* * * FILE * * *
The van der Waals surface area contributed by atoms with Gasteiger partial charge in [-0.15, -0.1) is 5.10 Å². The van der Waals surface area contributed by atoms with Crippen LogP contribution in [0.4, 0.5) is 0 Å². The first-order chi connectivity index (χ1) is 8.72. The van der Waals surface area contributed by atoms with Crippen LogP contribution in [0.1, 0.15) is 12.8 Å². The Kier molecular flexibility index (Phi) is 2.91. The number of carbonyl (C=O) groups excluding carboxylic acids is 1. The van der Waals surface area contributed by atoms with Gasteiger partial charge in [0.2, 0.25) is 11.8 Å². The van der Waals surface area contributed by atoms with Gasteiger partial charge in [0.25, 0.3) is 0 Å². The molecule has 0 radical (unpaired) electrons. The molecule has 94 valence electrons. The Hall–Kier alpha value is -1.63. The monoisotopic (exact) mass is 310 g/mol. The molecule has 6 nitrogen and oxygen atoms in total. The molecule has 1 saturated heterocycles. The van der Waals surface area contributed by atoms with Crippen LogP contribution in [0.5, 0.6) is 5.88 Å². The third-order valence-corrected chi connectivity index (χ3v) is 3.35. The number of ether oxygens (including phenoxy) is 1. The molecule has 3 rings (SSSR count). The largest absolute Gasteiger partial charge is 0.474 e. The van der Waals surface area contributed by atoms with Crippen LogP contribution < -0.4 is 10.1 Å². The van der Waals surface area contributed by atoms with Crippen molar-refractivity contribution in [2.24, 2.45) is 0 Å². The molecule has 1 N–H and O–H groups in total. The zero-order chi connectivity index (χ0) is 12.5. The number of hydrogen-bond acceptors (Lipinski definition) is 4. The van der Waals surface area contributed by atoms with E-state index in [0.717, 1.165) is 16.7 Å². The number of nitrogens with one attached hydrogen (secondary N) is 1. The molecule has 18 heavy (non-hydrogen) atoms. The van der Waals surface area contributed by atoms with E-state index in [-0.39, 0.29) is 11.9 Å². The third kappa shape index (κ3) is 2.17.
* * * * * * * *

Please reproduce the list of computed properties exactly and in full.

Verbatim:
The van der Waals surface area contributed by atoms with Gasteiger partial charge in [-0.15, -0.1) is 5.10 Å². The van der Waals surface area contributed by atoms with Crippen LogP contribution in [0.4, 0.5) is 0 Å². The first-order chi connectivity index (χ1) is 8.72. The van der Waals surface area contributed by atoms with Crippen LogP contribution in [0.1, 0.15) is 12.8 Å². The Kier molecular flexibility index (Phi) is 2.91. The number of carbonyl (C=O) groups excluding carboxylic acids is 1. The van der Waals surface area contributed by atoms with Gasteiger partial charge in [0.2, 0.25) is 11.8 Å². The van der Waals surface area contributed by atoms with Gasteiger partial charge in [0.25, 0.3) is 0 Å². The molecule has 0 radical (unpaired) electrons. The molecule has 94 valence electrons. The Hall–Kier alpha value is -1.63. The monoisotopic (exact) mass is 310 g/mol. The molecule has 6 nitrogen and oxygen atoms in total. The molecule has 1 saturated heterocycles. The van der Waals surface area contributed by atoms with Crippen LogP contribution in [0.5, 0.6) is 5.88 Å². The third-order valence-corrected chi connectivity index (χ3v) is 3.35. The number of ether oxygens (including phenoxy) is 1. The molecule has 3 rings (SSSR count). The largest absolute Gasteiger partial charge is 0.474 e. The van der Waals surface area contributed by atoms with Crippen LogP contribution < -0.4 is 10.1 Å². The van der Waals surface area contributed by atoms with Crippen molar-refractivity contribution in [2.24, 2.45) is 0 Å². The molecule has 1 N–H and O–H groups in total. The zero-order chi connectivity index (χ0) is 12.5. The number of hydrogen-bond acceptors (Lipinski definition) is 4. The van der Waals surface area contributed by atoms with E-state index in [0.717, 1.165) is 16.7 Å². The number of nitrogens with one attached hydrogen (secondary N) is 1. The molecule has 18 heavy (non-hydrogen) atoms. The van der Waals surface area contributed by atoms with E-state index in [-0.39, 0.29) is 11.9 Å². The third kappa shape index (κ3) is 2.17.